Order non GMO seeds and supplies using the coupon code SAVE10NOW for 10% off at SeedsNow!

They do amazing grown this way, and hanging from our porch nearly to the ground and covered with sweet edible jewels. We much prefer this, since it looks nice and takes up no space we need, instead of taking of bakoodles of space in our fairly small garden plot! We tried regular tomatoes and various peppers, but they seem to do better when grown more conventionally than in the topsy turvy method.
We used some nice, but inexpensive, plastic pots. My husband drilled a small hole in each side and ran a wire through it to the length we wanted our pots to hang at. He then drilled a much larger hole in the bottom of the bottom for our tomato plant to come out of. We lined the bottom with coconut liner, and cut an x in the bottom if needed.

Situate your young plant carefully through the hole out the bottom, angling it slightly in the direction of where the sun will come from most while it is hanging. Fill around and above it with potting soil. Hang your plant and water thoroughly.

If you have a porch like we used to have, I love using this type of Hanging Plant Hook. If you want to put it in the yard, use something like this Standing Pole Plant Hook.
Once the plant starts flowering, I always go over the plant and pinch of the little “sucker stems” growing at the root of the main stems and add some crushed egg shells and a bit of plant food of some sort, like manure tea. This gives them an extra boost of nutrients at a crucial time.

DIY Topsy Turvy Tomato and Friends

DIY Topsy Turvy Tomato and Friends

If you notice the marigolds in the picture with my young tomato plants, that is not just for prettiness.

It’s tried and true companion planting. Many pests who like to chow down on tomatoes are repelled by marigolds, so they make a great garden partnership. My mom was planting marigolds and tomatoes together when I was little, and we’ve always had less pest than many who don’t plant that way.
Has anyone else grown plants topsy turvy style? What kind? How did it work out for you? If you haven’t tried it, are you planning to now? 🙂

Interested in food preservation? Read about my post about freezing peppers.

“Penny Pinching Peach is a participant in the Amazon Services LLC Associates Program, an affiliate advertising program designed to provide a means for sites to earn advertising fees by advertising and linking to Amazon.com”


4 Comments

Chickens on the Cheap, Part 1

Chickies!

Chickens on the cheep, cheep, cheep! Raising chickens on a budget on your back yard homestead!

This post is from a couple of Easters ago. I don’t advocate chicks as gift “just for Easter”, but this worked out perfectly for us because we did want the feathered friends as egg laying adults. 🙂

We got five fluffy baby pullet chicks this spring!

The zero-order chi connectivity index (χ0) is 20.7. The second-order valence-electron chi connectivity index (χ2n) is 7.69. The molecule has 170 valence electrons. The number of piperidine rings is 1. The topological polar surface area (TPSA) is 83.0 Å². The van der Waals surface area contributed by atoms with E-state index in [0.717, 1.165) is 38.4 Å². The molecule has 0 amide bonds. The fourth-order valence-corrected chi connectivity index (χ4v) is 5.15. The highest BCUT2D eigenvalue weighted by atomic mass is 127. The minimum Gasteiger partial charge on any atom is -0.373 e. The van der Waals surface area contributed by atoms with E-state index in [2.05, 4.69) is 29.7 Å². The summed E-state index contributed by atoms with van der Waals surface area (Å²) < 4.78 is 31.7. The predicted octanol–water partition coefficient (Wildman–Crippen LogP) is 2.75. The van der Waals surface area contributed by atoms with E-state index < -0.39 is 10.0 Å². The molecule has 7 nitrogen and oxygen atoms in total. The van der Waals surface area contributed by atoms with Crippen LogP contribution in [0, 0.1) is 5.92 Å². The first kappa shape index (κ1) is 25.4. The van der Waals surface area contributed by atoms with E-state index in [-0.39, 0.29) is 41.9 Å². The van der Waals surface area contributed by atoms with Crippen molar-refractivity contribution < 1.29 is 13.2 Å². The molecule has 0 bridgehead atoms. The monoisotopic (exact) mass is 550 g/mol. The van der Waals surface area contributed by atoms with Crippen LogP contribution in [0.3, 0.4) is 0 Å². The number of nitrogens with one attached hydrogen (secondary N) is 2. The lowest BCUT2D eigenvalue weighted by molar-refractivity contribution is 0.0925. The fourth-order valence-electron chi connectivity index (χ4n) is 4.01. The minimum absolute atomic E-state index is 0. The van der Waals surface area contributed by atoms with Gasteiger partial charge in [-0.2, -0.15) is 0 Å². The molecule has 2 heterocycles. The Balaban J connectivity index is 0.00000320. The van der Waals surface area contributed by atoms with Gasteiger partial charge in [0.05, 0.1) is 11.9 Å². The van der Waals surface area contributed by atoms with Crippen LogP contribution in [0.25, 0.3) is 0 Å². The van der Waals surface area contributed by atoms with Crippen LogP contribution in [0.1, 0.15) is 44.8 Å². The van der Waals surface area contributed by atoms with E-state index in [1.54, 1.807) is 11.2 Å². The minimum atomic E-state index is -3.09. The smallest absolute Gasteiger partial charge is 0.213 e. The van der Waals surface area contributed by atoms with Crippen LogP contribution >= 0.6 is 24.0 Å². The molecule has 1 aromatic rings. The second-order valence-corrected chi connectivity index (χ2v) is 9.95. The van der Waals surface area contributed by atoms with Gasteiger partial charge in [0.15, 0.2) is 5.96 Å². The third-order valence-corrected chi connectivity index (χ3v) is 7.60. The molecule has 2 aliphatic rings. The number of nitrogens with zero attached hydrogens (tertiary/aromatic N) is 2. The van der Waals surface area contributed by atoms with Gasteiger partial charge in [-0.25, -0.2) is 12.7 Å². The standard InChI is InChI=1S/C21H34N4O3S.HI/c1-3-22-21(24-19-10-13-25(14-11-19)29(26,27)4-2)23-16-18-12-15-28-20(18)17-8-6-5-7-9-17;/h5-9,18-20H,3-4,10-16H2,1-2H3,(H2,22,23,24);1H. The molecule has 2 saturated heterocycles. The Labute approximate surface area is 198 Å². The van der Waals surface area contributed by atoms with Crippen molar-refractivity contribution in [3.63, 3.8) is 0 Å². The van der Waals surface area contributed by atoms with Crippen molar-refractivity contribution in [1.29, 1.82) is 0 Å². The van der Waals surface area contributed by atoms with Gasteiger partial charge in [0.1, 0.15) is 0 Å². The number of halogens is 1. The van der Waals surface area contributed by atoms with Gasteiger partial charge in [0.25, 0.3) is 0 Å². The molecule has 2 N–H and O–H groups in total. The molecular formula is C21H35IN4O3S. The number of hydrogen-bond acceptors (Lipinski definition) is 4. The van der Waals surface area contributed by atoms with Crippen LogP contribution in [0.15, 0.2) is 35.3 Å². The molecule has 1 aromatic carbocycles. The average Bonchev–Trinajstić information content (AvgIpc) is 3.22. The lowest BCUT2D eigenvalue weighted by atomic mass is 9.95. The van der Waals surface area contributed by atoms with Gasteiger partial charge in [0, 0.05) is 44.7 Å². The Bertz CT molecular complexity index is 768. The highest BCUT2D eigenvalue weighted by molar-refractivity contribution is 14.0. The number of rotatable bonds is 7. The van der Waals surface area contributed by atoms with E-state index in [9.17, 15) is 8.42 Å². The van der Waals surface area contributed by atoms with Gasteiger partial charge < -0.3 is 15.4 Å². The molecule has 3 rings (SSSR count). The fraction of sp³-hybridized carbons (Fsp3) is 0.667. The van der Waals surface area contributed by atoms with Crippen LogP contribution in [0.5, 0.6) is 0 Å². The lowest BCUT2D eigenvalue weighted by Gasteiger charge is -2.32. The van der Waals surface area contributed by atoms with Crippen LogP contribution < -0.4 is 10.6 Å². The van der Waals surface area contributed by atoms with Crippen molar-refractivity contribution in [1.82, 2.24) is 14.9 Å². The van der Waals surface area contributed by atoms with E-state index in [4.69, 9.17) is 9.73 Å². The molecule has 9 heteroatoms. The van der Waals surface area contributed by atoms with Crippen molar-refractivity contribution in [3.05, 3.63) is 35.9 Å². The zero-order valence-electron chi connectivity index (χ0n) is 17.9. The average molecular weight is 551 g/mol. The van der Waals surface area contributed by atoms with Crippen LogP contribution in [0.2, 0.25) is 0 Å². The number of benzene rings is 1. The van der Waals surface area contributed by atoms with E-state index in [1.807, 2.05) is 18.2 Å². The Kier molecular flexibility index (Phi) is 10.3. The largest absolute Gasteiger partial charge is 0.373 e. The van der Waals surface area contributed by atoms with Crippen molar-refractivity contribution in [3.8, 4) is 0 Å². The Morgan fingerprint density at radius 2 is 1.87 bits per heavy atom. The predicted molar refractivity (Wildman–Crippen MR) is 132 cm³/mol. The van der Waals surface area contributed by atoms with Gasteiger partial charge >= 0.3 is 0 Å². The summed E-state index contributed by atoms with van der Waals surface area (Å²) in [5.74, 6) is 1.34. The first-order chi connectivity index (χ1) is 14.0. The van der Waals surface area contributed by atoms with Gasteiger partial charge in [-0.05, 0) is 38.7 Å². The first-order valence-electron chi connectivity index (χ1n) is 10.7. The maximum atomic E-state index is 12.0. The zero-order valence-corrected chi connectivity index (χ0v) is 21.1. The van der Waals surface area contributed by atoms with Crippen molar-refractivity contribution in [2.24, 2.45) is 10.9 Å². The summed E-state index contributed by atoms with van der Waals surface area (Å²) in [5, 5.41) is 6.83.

Our daughter was thrilled, I was excited to have chickens for the first time in years and years, and my husband was fascinated by the whole process of raising a farm type critter. This was a new adventure for our little family!

Alot of folks get those cute Easter chicks without a clue or thought of what to do with them.

I got my hens as chicks so they would be friendly backyard pets. I chose the breeds for the dual purpose of being pets and good egg layers. We got three Barred Rock hens because they are both calm and very productive layers. We got two Aracauna hens because they lay Easter egg colored eggs and are moderately high producers.

We had a chicken house that we found on an online yardsale set up in our back yard before we brought them home, although they had to stay in a big box under a heat lamp inside for a few weeks. We had fencing materials and a plan for making a ramp down from the coop into the little pen, which my hubby did for me when the chicks were big enough to need the space. If you want chickens yourself, do your research, make your plans for their long term care and prepare yourself before you bring them home!

Feeding chickens could add up to a huge expense if you don’t do it correctly!

For us, we spend about $12 on a bag of feed for our hens and it lasts about six weeks for our five chickens now that they’re full sized “teenagers”. However, the reason it lasts is because I save scraps for them every day, and have our 3 year old give them their scraps before I pour their feed in. We save things like the chopped up odds & ends from fruits and veggies, stale bread, crushed cereal leftovers, leftover plain pasta pieces, and anything else chickie friendly to chop up for them to gobble up. We also have a compost pile my husband and daughter sometimes dig up worms from to feed to them, and the two of them like to turn over large rocks and boards to collect grubs and worms to feed the feathered fowl as treats. These “extras” not only save us money on their feed bill, but it keeps them much healthier.

Chicks and Princess Peach

Chickies and Chica

Another thing I am doing for the chickens is saving up eggshells, letting them air dry, and crushing them into powder. I let my little girl crush them in a plastic bag with a cup as much as she wants, then I grind them the rest of the way into powder. I’ll be adding this to my hen feed as soon as they start laying eggs, as it is a cheap way to help them get their calcium. They’re due to start laying…well….any time in the next month or so, really. 🙂